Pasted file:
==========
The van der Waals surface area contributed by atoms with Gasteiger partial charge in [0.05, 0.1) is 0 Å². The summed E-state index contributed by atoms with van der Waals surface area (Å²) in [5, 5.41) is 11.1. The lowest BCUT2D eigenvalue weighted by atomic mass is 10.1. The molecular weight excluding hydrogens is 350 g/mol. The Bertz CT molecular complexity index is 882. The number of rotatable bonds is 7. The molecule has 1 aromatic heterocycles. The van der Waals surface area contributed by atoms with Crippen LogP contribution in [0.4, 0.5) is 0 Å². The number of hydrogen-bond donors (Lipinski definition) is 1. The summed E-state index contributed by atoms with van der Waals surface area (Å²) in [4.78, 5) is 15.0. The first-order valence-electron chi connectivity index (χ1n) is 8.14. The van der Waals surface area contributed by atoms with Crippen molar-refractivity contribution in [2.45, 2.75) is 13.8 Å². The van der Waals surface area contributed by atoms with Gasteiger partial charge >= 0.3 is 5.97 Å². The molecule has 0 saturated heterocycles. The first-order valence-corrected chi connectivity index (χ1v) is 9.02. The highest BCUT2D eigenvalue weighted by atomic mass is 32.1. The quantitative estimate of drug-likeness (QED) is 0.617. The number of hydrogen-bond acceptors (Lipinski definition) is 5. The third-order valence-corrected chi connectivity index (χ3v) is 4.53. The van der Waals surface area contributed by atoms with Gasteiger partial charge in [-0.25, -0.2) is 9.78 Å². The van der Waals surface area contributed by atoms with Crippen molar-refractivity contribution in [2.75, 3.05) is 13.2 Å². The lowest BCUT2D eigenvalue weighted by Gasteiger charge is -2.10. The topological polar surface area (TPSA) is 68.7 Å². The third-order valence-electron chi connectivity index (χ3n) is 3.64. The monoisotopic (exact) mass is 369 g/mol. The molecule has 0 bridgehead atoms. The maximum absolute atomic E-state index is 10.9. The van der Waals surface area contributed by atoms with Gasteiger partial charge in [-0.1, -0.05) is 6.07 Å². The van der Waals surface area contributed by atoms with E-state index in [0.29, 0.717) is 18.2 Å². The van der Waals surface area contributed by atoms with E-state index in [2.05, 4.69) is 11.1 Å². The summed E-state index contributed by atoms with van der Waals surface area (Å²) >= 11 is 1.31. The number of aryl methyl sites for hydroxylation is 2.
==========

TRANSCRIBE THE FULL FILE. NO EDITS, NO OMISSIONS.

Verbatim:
The van der Waals surface area contributed by atoms with Gasteiger partial charge in [0.05, 0.1) is 0 Å². The summed E-state index contributed by atoms with van der Waals surface area (Å²) in [5, 5.41) is 11.1. The lowest BCUT2D eigenvalue weighted by atomic mass is 10.1. The molecular weight excluding hydrogens is 350 g/mol. The Bertz CT molecular complexity index is 882. The number of rotatable bonds is 7. The molecule has 1 aromatic heterocycles. The van der Waals surface area contributed by atoms with Crippen LogP contribution in [0.4, 0.5) is 0 Å². The number of hydrogen-bond donors (Lipinski definition) is 1. The summed E-state index contributed by atoms with van der Waals surface area (Å²) in [4.78, 5) is 15.0. The first-order valence-electron chi connectivity index (χ1n) is 8.14. The van der Waals surface area contributed by atoms with Crippen molar-refractivity contribution in [2.45, 2.75) is 13.8 Å². The van der Waals surface area contributed by atoms with Gasteiger partial charge >= 0.3 is 5.97 Å². The molecule has 0 saturated heterocycles. The first-order valence-corrected chi connectivity index (χ1v) is 9.02. The highest BCUT2D eigenvalue weighted by atomic mass is 32.1. The quantitative estimate of drug-likeness (QED) is 0.617. The number of hydrogen-bond acceptors (Lipinski definition) is 5. The third-order valence-corrected chi connectivity index (χ3v) is 4.53. The van der Waals surface area contributed by atoms with Gasteiger partial charge in [-0.25, -0.2) is 9.78 Å². The van der Waals surface area contributed by atoms with Crippen molar-refractivity contribution in [2.75, 3.05) is 13.2 Å². The lowest BCUT2D eigenvalue weighted by Gasteiger charge is -2.10. The topological polar surface area (TPSA) is 68.7 Å². The third-order valence-electron chi connectivity index (χ3n) is 3.64. The monoisotopic (exact) mass is 369 g/mol. The molecule has 0 bridgehead atoms. The maximum absolute atomic E-state index is 10.9. The van der Waals surface area contributed by atoms with Gasteiger partial charge in [-0.1, -0.05) is 6.07 Å². The van der Waals surface area contributed by atoms with E-state index in [0.29, 0.717) is 18.2 Å². The van der Waals surface area contributed by atoms with E-state index in [2.05, 4.69) is 11.1 Å². The summed E-state index contributed by atoms with van der Waals surface area (Å²) >= 11 is 1.31. The number of aryl methyl sites for hydroxylation is 2.